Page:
Malaysian authorities say they haven't found a trace of the 11-year-old Boeing 777 that disappeared over three days ago. Now troubling questions are emerging. How did two passengers board the aircraft with stolen passports? Why did five passengers fail to board at all after they checked in? ABC's Elizabeth vargas spent two years on a "Nightline" investigation into an earlier catastrophic crash with eerie similarities. Could that tragedy shed some light on this one? Reporter: More than 72 hours after Malaysia airlines 370 simply vanished from r5idar screens the mystery is only growing. How did the beijing-bound six-hour flight from Kuala Lumpur simply disappear around 40 minutes in, along with 227 passengers and 12 crew members on board? We're unable to determine the cause or the causes of this incident. Most likely it went in the water. Most likely it went in intact. And most likely we are going to find the wreckage in the next few days. Reporter: And while it may seem unprecedented for a modern jet full of passengers to simply vanish mid-flight, it has happened before. Most recently in 2009. What happened to that jumbo jet remained a mystery for more than two years. It is may 31st, 2009. Air France flight 447 prepares to depart Rio de Janeiro. 7:30 P.M., takeoff. It is a routine 11-hour flight across the atlantic. The plane is filled with vacationers, businessmen, and families. Destination? Paris. 8:30 P.M., passengers settle in. There is no sign that one of the biggest mysteries in modern aviation is about to unfold. The airbus a-330, like Boeing's 777 in last weekend's crash, has a strong safety record. Airbus is proud of the fact, they like to say, that their plane is pilotproof. Reporter: That's the good news. Here is the bad news. Is it true that on any given flight the pilots are at the controls only three minutes? Yes. A minute 30 on takeoff and a minute 30 on landing? That's about right. Reporter: It's a cold fact of modern aviation. Planes pretty much fly themselves. While it's not known what happened to Malaysia airlines 370, the story of flight 447 ignited a firestorm of controversy about pilot training in this new era of automated flight. We're moving towards automated operations where the pilot isn't even permitted to fly. Because of this sophistication and the ability of airplanes to fly themselves, they don't have as much opportunity to actually fly the airplane. Reporter: That would have fatal consequences for the final flight of air France 447. At 10:00 P.M. It is still business as usual on that flight. The crew serves dinner. And some passengers watch an in-flight movie. But 30 minutes later the plane cruising at 37,000 feet begins to enter a heavy storm system. At the same time the location of the storm happens to coincide with a known dead zone of radio communication. Out of reach of air traffic controllers on either side of the atlantic. 10:5:00 P. 10:35 P.M. The last radio transmission from air France flight 447. Sometime in the next six hours the airplane would crash into the atlantic soegs. The captain is sitting where I'm sitting right now. Storm on the left side. Reporter: In 2012 bl Voss, then of the flight safety foundation, joined us in an a-330 flight simulator to recreate what happened in the final crucial moments. The autopilot disconnects. The autopilot disconnects. Reporter: We know from cockpit voice recorders that the captain stepped out to take a break when the autopilot suddenly switched off after ice crystals formed on the sensitive tubes on the airplane's wings. There's a warning. The aircraft is now in my control. He should have just kept the plane flying. He shouldn't have changed anything. But instead what did he do? He pulled the nose of the plane up? A fairly dramatic pitch-up. Reporter: Raising the nose of the plane is precisely the wrong thing to do. It can essentially cause the airplane to start falling out of the sky. It is the most baffling and disastrous minute of the flight. Soon the plane's stall warning goes off. Stall, stall. Reporter: But no one seems to pay any attention. Stall, stall. It actually sounded for a total of 54 seconds, which is a lot of time. Reporter: As the stall gets worse the plane becomes harder to fly. On the black box recordings Bo investment N says "I don't have control of the airplane at all." The co-pilot is calling for the captain. Where is he he asks at one point. When captain Dubois does enter the cockpit he finds a scene of utter chaos. The pilot did not understand the situation and they were not aware that it had stalled. Reporter: Within seconds the plane has entered such a deep stall it is plummeting at 120 miles per hour in the dark, belly first. Stall, stall. Reporter: I got the chance to experience what that felt like in the airbus simulator. Stall, stall. Now we're going down, right? Yes. Reporter: Meanwhile, in the cockpit, confusion has turned to chaos. Both co-pilots are now trying to fly the plane in opposite directions. At what point was this jumbo jet beyond saving? Somewhere in the area of 10,000 to 15,000 feet they were really running out of options. Reporter: It is too late. But it is not until the final seconds that the pilots realize the plane is doomed. And the very last words we hear on the cockpit voice recorder are from the pilot bonin, who says, "But what's happening?" Exactly. Just complete confusion. Reporter: It takes hours for French air traffic control to realize something is wrong. Your attention, please. Reporter: By now friends and family of the passengers are already waiting in the arrivals terminal in Paris, when word begins to spread. Flight 447 has simply disappeared. A scene devastatingly similar to the one that played out in beijing early Saturday morning. Nearly three dozen aircraft and 40 ships from ten different countries are now combing the gulf of Thailand, looking for clues. Back in 2009 it took crews five days to begin finding the first pieces of wreckage from the air France flight. French investigators went on to invest two years and $50 million trying to find the rest of the airplane, without luck. So they called in Mike Purcell and his team. The same team that famously found the titanic. Not only did Purcell's team find the black boxes in the wreckage, after two years in the water they still worked. Today in woods hole Purcell told us about the similarities and the differences between the searches for the two airplanes. There are some similarities. People want to know why it happened. I think that the location of this crash is a little bit different from the air France one. So once the underwater search starts I think that it will be pretty easy to find it. Reporter: The final investigation report concluded that the mechanical error was mishandled and misunderstood by the pilots, who in turn caused the plane to crash by their actions. Some lessons for this investigation, as details begin to emerge. But first they must answer the biggest mystery so far. Where is the airplane? For "Nightline" I'm Elizabeth vargas in New York. Mm. Some eerie similarities. Although the two incidents did involve different types of planes as well as different weather conditions.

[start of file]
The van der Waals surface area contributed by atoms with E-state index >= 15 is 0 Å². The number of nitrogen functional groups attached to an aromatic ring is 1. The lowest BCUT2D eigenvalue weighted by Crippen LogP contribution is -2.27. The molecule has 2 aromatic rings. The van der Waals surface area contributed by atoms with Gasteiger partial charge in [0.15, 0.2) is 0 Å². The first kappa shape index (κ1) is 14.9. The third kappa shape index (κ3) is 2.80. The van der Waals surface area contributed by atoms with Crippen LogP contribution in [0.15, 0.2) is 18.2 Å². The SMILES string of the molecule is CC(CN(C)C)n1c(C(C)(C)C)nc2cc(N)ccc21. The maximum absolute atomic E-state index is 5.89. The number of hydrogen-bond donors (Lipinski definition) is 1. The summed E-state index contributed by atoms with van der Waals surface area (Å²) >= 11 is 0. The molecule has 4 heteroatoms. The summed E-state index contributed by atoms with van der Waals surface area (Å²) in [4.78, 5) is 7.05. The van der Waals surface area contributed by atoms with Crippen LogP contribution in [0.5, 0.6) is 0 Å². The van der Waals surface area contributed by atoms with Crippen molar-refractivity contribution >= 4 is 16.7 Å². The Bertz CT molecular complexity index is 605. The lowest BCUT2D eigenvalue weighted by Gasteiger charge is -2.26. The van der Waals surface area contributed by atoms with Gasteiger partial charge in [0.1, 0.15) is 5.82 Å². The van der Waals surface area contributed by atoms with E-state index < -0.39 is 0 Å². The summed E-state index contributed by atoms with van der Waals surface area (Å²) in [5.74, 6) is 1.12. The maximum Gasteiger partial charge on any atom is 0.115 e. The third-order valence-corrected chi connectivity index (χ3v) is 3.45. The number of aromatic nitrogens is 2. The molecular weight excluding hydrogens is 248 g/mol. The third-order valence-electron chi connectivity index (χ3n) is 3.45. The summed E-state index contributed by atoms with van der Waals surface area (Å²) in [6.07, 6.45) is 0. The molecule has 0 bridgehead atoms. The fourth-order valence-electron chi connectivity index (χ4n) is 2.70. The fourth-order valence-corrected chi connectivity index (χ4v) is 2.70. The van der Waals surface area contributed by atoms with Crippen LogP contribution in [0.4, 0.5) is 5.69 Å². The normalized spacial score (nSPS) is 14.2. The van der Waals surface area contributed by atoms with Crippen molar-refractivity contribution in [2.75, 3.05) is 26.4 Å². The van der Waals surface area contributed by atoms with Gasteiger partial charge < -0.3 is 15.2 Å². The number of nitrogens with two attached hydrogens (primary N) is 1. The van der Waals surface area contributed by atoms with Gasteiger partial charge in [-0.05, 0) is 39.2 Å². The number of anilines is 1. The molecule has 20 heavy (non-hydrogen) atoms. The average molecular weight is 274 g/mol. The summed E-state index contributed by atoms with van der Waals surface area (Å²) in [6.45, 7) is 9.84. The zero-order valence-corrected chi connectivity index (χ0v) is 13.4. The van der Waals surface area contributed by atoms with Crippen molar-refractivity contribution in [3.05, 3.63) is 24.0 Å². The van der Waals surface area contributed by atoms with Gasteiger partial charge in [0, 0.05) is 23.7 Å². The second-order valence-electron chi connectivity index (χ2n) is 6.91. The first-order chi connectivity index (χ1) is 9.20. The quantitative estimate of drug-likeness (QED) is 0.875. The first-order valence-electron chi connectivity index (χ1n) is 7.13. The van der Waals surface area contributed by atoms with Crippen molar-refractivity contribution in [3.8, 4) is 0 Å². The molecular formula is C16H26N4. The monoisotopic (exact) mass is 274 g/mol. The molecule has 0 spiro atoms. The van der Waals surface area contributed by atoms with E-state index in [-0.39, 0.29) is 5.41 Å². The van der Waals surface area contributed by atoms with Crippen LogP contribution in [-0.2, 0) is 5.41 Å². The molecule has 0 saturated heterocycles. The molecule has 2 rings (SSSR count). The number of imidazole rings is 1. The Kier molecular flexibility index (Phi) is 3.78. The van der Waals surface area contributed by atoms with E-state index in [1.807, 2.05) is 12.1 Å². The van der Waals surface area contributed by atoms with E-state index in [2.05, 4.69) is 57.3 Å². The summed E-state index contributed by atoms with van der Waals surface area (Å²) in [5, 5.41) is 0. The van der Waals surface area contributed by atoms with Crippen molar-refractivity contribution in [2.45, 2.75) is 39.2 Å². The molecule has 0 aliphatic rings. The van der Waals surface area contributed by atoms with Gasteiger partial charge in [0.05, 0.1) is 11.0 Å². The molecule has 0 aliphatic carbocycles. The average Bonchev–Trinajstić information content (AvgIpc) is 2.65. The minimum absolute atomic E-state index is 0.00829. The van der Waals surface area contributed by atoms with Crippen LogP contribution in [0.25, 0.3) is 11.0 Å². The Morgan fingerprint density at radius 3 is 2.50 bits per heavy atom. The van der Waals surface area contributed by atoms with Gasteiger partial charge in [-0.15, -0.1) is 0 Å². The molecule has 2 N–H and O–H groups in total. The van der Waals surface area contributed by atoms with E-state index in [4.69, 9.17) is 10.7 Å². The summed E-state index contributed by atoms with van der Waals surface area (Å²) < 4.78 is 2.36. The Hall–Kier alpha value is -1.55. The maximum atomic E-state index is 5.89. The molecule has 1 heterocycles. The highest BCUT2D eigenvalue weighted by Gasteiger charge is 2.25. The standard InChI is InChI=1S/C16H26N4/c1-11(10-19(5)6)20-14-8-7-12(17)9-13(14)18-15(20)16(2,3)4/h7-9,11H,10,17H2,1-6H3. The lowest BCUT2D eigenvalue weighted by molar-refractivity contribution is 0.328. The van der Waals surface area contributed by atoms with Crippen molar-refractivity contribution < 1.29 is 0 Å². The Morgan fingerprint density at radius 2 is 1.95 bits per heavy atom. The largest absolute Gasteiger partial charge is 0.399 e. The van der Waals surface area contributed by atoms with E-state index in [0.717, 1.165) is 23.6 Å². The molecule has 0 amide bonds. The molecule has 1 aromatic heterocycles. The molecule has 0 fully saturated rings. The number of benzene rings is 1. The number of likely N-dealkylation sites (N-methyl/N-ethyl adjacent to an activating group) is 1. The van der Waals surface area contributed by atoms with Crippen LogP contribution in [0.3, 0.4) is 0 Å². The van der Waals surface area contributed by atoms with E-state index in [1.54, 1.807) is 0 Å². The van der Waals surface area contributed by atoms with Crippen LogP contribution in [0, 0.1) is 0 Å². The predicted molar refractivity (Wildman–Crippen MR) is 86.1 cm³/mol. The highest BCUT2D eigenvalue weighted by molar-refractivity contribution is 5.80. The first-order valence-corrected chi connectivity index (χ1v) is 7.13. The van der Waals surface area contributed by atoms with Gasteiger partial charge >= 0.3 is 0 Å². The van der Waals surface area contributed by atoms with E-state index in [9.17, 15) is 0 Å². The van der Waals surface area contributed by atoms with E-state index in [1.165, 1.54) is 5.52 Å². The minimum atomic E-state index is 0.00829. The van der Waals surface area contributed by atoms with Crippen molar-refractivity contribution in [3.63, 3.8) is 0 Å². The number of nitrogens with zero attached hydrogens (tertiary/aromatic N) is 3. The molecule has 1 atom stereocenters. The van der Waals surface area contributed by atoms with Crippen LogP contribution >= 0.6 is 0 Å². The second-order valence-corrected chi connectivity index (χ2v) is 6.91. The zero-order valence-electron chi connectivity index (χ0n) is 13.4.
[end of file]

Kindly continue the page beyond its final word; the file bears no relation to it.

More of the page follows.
This transcript has been automatically generated and may not be 100% accurate.